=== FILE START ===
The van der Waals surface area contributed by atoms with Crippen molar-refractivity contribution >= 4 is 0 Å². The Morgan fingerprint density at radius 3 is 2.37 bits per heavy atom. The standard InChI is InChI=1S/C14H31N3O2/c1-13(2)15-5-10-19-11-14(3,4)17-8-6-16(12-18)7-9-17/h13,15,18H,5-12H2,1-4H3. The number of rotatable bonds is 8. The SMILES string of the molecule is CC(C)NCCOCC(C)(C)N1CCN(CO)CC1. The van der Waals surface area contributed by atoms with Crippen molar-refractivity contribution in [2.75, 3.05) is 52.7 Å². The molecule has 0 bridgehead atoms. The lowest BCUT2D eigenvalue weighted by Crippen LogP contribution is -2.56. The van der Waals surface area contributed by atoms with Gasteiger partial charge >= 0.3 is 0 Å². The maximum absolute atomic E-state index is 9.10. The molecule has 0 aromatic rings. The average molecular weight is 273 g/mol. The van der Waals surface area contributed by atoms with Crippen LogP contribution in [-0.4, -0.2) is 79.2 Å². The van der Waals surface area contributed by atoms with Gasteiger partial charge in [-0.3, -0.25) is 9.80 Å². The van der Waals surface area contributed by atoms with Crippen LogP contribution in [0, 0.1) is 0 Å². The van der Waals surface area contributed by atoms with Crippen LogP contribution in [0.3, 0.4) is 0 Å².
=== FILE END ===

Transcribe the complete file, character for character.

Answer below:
The van der Waals surface area contributed by atoms with Crippen molar-refractivity contribution >= 4 is 0 Å². The Morgan fingerprint density at radius 3 is 2.37 bits per heavy atom. The standard InChI is InChI=1S/C14H31N3O2/c1-13(2)15-5-10-19-11-14(3,4)17-8-6-16(12-18)7-9-17/h13,15,18H,5-12H2,1-4H3. The number of rotatable bonds is 8. The SMILES string of the molecule is CC(C)NCCOCC(C)(C)N1CCN(CO)CC1. The van der Waals surface area contributed by atoms with Crippen molar-refractivity contribution in [2.75, 3.05) is 52.7 Å². The molecule has 0 bridgehead atoms. The lowest BCUT2D eigenvalue weighted by Crippen LogP contribution is -2.56. The van der Waals surface area contributed by atoms with Gasteiger partial charge >= 0.3 is 0 Å². The maximum absolute atomic E-state index is 9.10. The molecule has 0 aromatic rings. The average molecular weight is 273 g/mol. The van der Waals surface area contributed by atoms with Crippen LogP contribution in [-0.4, -0.2) is 79.2 Å². The van der Waals surface area contributed by atoms with Gasteiger partial charge in [-0.3, -0.25) is 9.80 Å². The van der Waals surface area contributed by atoms with Crippen LogP contribution in [0, 0.1) is 0 Å². The van der Waals surface area contributed by atoms with Crippen LogP contribution in [0.3, 0.4) is 0 Å².